To lay the foundation of human-machine interaction you need to put thought into things and that requires that you put things into thought. This is why most interfaces suck, and most interfaces will continue to suck. No model, method, or tool will change that. Thinking is painful. (…)
Well-designed products do not just save us time, they make us enjoy the time we spend with them. They make us feel that someone has been thinking about us, that a nice person took care of the little things for us.
” I agree with you about the spelling of poo, etc.”
Our early conversations and the revisions Roald made had to do with the shape of the story, the major characters, how the story began, how it ended, and what was missing. One significant change involved two chapters about problems the hero had at school. They were good stories, but I didn’t think they belonged in this book. Roald disagreed, strongly, and we argued about it. That was not fun. Eventually he agreed and the two chapters disappeared, but not forever.
“There isn’t a single, definitive Doctor Who, but a whole bunch of mutually contradictory, but mutually-reflecting, continuities”
It’s only really when [Doctor Who] returns in 2005 that a singular narrative is imposed again. The effect is rather like the way that, after a mass extinction (in this case the extinction of the TV programme), very quickly whole new ecological niches will open up and biodiversity will increase rapidly, before (as in this case) a new apex predator (the new series) comes along and causes another wave of extinctions.
“Consider the near-miss universe where Doctor Who’s spinoff is instead the downright alarming show Hot Cow Rod“
Torchwood itself is a parodic mirror of Doctor Who – its original function was as a decoy name for shipping film of Doctor Who, the name an anagram of ‘Doctor Who’. […] The idea that Torchwood mirrors Doctor Who is telling, as Torchwood is tacitly presented as the answer to the question ‘what happens when the Doctor doesn’t show up.’ They are defenders of Britain, and, like the Doctor, quintessentially Britain, stemming out of a long British tradition and particularly from the iconography of the Victorian era. But where the Doctor is the eccentric gentleman inventor and the old man guarding the gates to fairy, Torchwood is the militaristic ambition of glorious empire.
“The rental period for ‘Barbie – In A Mermaid Tale’ has ended”
“The most interesting part of writing a book is the how of telling that story…”
What is most real is the process, not the written representation, but the writer’s attention to the process of writing. That is what gives a work its vitality, and what gives the reader a heightened awareness, an experience of life.
(On Community) we did this thing (we called) ‘spit drafting’, which was basically (that) you’re writing a script, you have the outline, you know what’s supposed to happen in the scene, but you’re having a hard time actually writing out those scenes, you’re having a hard time getting the jokes…
So instead of writing dialogue, you type it out and say… ‘I am in a fight with you right now’… ‘I have a response to you fighting’… ‘Well, I think you’re a jerk because you wanted to eat a pastrami sandwich and I didn’t.’ You’re getting the shape of the scene and you’d write it about to the length of how much that scene would take up in your script.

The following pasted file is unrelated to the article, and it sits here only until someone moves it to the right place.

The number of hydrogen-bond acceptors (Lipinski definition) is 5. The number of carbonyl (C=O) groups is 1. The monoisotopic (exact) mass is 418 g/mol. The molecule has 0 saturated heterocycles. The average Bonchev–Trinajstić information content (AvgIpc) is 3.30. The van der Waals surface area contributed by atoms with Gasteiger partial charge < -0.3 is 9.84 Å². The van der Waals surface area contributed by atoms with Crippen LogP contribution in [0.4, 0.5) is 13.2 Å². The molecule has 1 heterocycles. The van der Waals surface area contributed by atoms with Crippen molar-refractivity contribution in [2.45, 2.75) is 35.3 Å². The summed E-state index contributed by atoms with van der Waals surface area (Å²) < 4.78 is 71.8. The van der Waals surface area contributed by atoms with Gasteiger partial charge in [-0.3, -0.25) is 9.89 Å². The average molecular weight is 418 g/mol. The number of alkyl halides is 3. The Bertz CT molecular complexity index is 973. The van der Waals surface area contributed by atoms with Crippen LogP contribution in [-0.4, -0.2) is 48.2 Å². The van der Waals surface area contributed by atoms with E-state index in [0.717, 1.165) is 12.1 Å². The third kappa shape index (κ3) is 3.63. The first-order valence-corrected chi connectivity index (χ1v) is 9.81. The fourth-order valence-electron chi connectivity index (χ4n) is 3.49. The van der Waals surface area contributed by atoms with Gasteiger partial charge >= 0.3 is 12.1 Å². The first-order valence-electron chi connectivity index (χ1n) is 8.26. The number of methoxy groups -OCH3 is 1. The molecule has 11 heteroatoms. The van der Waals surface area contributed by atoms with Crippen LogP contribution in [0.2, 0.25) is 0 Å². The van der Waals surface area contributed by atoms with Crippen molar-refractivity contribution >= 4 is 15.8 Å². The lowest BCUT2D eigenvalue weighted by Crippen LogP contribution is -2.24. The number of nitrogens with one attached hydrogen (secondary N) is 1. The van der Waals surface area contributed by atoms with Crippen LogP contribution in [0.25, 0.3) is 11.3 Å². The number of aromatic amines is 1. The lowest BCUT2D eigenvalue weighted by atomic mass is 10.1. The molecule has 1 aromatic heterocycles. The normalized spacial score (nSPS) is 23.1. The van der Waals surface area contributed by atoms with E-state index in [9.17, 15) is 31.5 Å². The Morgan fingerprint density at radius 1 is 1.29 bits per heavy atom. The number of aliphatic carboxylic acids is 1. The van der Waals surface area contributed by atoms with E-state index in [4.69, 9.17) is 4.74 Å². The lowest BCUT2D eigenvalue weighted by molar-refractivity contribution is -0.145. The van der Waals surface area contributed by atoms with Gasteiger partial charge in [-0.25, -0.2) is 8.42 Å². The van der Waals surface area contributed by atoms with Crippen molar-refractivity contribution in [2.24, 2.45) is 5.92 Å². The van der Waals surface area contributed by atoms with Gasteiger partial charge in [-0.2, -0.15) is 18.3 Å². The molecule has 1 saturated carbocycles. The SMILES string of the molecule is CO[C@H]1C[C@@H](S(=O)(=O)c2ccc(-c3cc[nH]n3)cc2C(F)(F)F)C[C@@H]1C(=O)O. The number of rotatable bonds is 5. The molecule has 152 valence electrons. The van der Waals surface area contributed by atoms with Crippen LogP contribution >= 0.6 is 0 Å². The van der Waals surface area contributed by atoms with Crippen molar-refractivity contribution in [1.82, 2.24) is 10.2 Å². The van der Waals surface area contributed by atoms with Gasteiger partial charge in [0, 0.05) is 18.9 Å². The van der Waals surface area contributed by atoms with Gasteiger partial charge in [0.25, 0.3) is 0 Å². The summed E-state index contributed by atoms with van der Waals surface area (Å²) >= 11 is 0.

Sounds like a fun way of breaking through first draft paralysis. Also, Ganz admits that the Community writers used to swear in their spit drafts ‘like crazy’, which sounds fun too.
(George) Lucas and his crew left the Lars Homestead set to rot after (filming on Star Wars) wrapped more than 35 years ago. In that time, the domed shell of the homestead sat unprotected from the desert winds, its location known to only a few locals. That is, until recently, when Luke’s erstwhile home was rediscovered by New York-based photographer Rä di Martino.
Imagine how excited we’ll be in 35 years time when a hard disk archivist discovers the digital remains of Jar Jar Binks.
“The first time looking at my website in Internet Explorer”
My micro life
My micro life: 6:24pm, 10 May 2013
My daughter has brought home a school reader called Mum At Work — an admirable documentary piece which is pleasingly recognisable to us, featuring as it does a main character who works hard, solves problems, and has the rightful respect of her colleagues.
I now feel obliged to write a companion volume, Dad Writes Books At Home — less a documentary, more in the manner of an exposé, featuring as it does a main character who deletes and retypes the same sentence all day, often in his underpants, and who is mental.
“The first televised (Doctor Who) story since ‘The Web Planet’ to feature no humanoid characters other than the regulars”
Fundamentally, a bunch of aliens milling about to ‘Tainted Love’ just isn’t that strange a sight for a 2005 television audience.
“The story of the book as technology must be told honestly, without triumphalism or defeatism”
Selling a book, print or digital, turns out to be far from the only way to generate revenue from all the remarkable cultural activity that goes into the creation and dissemination of literature and ideas.
Centred around ‘inquiry-based learning’, the idea (behind Denmark’s LEGO® school) is that children are more motivated when they generate their own questions. As one prospective parent of the new school put it: ‘In the UK you’re taught how to pass exams. In Scandinavia you’re taught how to think.’